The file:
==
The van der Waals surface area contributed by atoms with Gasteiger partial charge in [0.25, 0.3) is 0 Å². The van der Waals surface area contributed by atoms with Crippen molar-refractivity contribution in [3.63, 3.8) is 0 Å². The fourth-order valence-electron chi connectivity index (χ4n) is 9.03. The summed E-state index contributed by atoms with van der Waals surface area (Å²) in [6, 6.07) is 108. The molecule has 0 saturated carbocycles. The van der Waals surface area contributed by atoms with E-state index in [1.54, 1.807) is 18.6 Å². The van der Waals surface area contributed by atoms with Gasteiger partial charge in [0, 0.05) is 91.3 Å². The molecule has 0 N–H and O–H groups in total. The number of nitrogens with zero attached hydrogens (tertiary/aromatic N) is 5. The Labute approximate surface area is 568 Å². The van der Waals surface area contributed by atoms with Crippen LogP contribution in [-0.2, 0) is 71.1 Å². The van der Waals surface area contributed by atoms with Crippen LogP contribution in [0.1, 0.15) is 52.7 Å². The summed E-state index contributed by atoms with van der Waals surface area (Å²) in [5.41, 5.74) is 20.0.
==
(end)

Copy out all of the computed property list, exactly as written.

The van der Waals surface area contributed by atoms with Gasteiger partial charge in [0.25, 0.3) is 0 Å². The van der Waals surface area contributed by atoms with Crippen molar-refractivity contribution in [3.63, 3.8) is 0 Å². The fourth-order valence-electron chi connectivity index (χ4n) is 9.03. The summed E-state index contributed by atoms with van der Waals surface area (Å²) in [6, 6.07) is 108. The molecule has 0 saturated carbocycles. The van der Waals surface area contributed by atoms with E-state index in [1.54, 1.807) is 18.6 Å². The van der Waals surface area contributed by atoms with Gasteiger partial charge in [0, 0.05) is 91.3 Å². The molecule has 0 N–H and O–H groups in total. The number of nitrogens with zero attached hydrogens (tertiary/aromatic N) is 5. The Labute approximate surface area is 568 Å². The van der Waals surface area contributed by atoms with Crippen LogP contribution in [-0.2, 0) is 71.1 Å². The van der Waals surface area contributed by atoms with Crippen LogP contribution in [0.1, 0.15) is 52.7 Å². The summed E-state index contributed by atoms with van der Waals surface area (Å²) in [5.41, 5.74) is 20.0.